Please use this identifier to cite or link to this item: https://hdl.handle.net/10356/178344
Title: Perceptions of Singaporeans towards informed consent: a cross-sectional survey
Authors: Gupta, Mehek
Madhavan, Sudharsan
Teo, Felicia Siok Ying
Low, Jee Keem
Shelat, Vishal G.
Keywords: Medicine, Health and Life Sciences
Issue Date: 2024
Source: Gupta, M., Madhavan, S., Teo, F. S. Y., Low, J. K. & Shelat, V. G. (2024). Perceptions of Singaporeans towards informed consent: a cross-sectional survey. Singapore Medical Journal, 65(2), 91-98. https://dx.doi.org/10.11622/smedj.2021163
Journal: Singapore Medical Journal 
Abstract: Introduction: In a patient-centric health system, it is essential to know patients' views about informed consent. The objective of this study was to understand the perceptions of the local population regarding informed consent. Methods: Spanning 6 weeks from January 2016 to March 2016, a cross-sectional survey of adults attending the General Surgery outpatient clinics at Tan Tock Seng Hospital was conducted. Sociodemographic data, lifestyle- and health-related information, perception and purpose of consent forms, and decision-making preferences were studied. Results: A total of 445 adults participated in the survey. Most participants were aged below 40 years ( n = 265, 60.1%), female ( n = 309, 70.1%) and degree holders ( n = 196, 44.4%). Also, 56.9% of participants wanted to know every possible risk, while 28.3% wanted to know the common and serious risks. On multivariate analysis, age (61-74 years: odds ratio [OR] 11.1, 95% confidence interval [CI] 2.2-56.1, P = 0.004; age >75 years: OR 22.2, 95% CI 1.8-279.1, P = 0.017) was a predictor of not wanting to know any risks. Age also predicted risk of disclosure for death (age 61-74 years: OR 13.4, 95% CI 4.2-42.6, P < 0.001; age >75 years: OR 32.0, 95% CI 4.5-228.0, P = 0.001). Most participants (48.1%) preferred making shared decisions with doctors, and an important predictor was employment status (OR 4.8, 95% CI 1.9-12.2, P = 0.001). Conclusion: Sociodemographic factors and educational level influence decision-making, and therefore, the informed consent process should be tailored for each patient.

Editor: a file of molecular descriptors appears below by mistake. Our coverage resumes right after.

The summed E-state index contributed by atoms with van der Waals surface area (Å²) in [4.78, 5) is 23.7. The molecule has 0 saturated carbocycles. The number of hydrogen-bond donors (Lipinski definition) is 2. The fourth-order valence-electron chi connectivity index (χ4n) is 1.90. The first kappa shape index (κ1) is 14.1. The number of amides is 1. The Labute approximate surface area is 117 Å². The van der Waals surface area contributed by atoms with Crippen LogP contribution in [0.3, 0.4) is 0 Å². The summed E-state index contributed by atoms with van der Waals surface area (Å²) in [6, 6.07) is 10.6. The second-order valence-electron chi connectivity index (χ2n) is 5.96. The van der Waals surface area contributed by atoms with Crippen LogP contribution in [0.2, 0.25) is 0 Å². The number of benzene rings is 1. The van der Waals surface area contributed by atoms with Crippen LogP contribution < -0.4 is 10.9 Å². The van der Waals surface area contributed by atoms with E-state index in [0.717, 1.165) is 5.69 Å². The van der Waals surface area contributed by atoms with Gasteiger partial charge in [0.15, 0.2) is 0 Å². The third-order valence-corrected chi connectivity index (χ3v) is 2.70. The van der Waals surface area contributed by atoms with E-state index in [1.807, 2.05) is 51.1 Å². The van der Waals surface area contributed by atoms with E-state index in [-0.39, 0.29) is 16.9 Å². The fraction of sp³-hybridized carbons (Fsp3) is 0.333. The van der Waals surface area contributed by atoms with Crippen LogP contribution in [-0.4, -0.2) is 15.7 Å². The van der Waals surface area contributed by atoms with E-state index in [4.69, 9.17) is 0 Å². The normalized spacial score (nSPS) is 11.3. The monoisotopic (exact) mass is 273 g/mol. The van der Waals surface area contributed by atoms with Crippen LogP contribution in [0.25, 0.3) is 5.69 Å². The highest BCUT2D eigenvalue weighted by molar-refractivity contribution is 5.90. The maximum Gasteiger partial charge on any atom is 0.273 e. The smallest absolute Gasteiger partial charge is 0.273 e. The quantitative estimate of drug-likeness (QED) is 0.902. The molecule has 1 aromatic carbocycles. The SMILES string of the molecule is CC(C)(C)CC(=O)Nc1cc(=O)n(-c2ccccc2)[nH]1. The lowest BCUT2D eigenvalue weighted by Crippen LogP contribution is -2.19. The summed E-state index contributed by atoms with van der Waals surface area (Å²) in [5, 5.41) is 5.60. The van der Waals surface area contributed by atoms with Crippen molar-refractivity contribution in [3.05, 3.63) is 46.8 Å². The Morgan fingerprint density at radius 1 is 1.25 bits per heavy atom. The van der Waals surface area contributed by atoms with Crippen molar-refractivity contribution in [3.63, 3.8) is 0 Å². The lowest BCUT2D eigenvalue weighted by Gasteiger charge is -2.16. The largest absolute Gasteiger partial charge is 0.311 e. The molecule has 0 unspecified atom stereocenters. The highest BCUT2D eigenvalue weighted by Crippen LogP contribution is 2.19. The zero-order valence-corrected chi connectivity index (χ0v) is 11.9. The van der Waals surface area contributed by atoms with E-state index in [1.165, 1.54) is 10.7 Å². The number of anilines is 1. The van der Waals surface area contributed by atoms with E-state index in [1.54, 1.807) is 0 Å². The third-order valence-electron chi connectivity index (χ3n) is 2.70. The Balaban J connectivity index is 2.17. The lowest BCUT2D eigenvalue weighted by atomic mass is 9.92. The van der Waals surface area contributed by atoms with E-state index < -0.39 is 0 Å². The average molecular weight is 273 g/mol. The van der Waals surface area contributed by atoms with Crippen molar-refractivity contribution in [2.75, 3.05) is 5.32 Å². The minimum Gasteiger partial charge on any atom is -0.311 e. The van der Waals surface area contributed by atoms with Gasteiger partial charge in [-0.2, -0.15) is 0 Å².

URI: https://hdl.handle.net/10356/178344
ISSN: 0037-5675
DOI: 10.11622/smedj.2021163
Schools: School of Biological Sciences 
Rights: © 2024 Singapore Medical Journal. Published by Wolters Kluwer - Medknow. This is an open-access article distributed under the terms of the Creative Commons Attribution NonCommercial ShareAlike 4.0 License, which allows others to remix, tweak, and build upon the work non commercially, as long as appropriate credit is given and the new creations are licensed under the identical terms.
Fulltext Permission: open
Fulltext Availability: With Fulltext
Appears in Collections:SBS Journal Articles

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